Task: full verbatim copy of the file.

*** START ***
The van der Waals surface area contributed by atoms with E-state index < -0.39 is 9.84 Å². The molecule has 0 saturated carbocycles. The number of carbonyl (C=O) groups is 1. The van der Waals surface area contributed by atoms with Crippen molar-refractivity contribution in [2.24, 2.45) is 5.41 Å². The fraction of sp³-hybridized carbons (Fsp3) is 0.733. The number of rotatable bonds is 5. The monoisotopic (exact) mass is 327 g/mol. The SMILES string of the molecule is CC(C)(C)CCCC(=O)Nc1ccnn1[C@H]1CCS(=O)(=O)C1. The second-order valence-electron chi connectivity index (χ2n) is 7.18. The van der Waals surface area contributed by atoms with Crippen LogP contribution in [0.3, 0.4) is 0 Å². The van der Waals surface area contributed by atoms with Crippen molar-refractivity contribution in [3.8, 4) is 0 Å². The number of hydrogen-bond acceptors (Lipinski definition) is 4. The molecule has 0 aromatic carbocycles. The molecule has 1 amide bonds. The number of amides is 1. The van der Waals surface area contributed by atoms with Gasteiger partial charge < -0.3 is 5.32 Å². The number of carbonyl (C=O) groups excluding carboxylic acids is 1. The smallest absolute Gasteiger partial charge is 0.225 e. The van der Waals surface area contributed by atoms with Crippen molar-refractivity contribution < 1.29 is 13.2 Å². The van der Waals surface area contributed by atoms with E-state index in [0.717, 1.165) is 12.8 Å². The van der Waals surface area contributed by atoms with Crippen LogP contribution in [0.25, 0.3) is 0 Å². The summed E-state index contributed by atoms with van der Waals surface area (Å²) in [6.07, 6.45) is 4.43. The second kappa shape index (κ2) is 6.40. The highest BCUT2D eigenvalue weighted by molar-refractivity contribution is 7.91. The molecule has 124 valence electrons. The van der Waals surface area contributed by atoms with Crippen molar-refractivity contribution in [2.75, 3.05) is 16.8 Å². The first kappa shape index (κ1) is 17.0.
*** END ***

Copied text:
The van der Waals surface area contributed by atoms with E-state index < -0.39 is 9.84 Å². The molecule has 0 saturated carbocycles. The number of carbonyl (C=O) groups is 1. The van der Waals surface area contributed by atoms with Crippen molar-refractivity contribution in [2.24, 2.45) is 5.41 Å². The fraction of sp³-hybridized carbons (Fsp3) is 0.733. The number of rotatable bonds is 5. The monoisotopic (exact) mass is 327 g/mol. The SMILES string of the molecule is CC(C)(C)CCCC(=O)Nc1ccnn1[C@H]1CCS(=O)(=O)C1. The second-order valence-electron chi connectivity index (χ2n) is 7.18. The van der Waals surface area contributed by atoms with Crippen LogP contribution in [0.3, 0.4) is 0 Å². The van der Waals surface area contributed by atoms with Crippen molar-refractivity contribution in [3.8, 4) is 0 Å². The number of hydrogen-bond acceptors (Lipinski definition) is 4. The molecule has 0 aromatic carbocycles. The molecule has 1 amide bonds. The number of amides is 1. The van der Waals surface area contributed by atoms with Gasteiger partial charge < -0.3 is 5.32 Å². The number of carbonyl (C=O) groups excluding carboxylic acids is 1. The smallest absolute Gasteiger partial charge is 0.225 e. The van der Waals surface area contributed by atoms with Crippen molar-refractivity contribution < 1.29 is 13.2 Å². The van der Waals surface area contributed by atoms with E-state index in [0.717, 1.165) is 12.8 Å². The van der Waals surface area contributed by atoms with Crippen LogP contribution in [0.25, 0.3) is 0 Å². The summed E-state index contributed by atoms with van der Waals surface area (Å²) in [6.07, 6.45) is 4.43. The second kappa shape index (κ2) is 6.40. The highest BCUT2D eigenvalue weighted by molar-refractivity contribution is 7.91. The molecule has 124 valence electrons. The van der Waals surface area contributed by atoms with Crippen molar-refractivity contribution in [2.75, 3.05) is 16.8 Å². The first kappa shape index (κ1) is 17.0.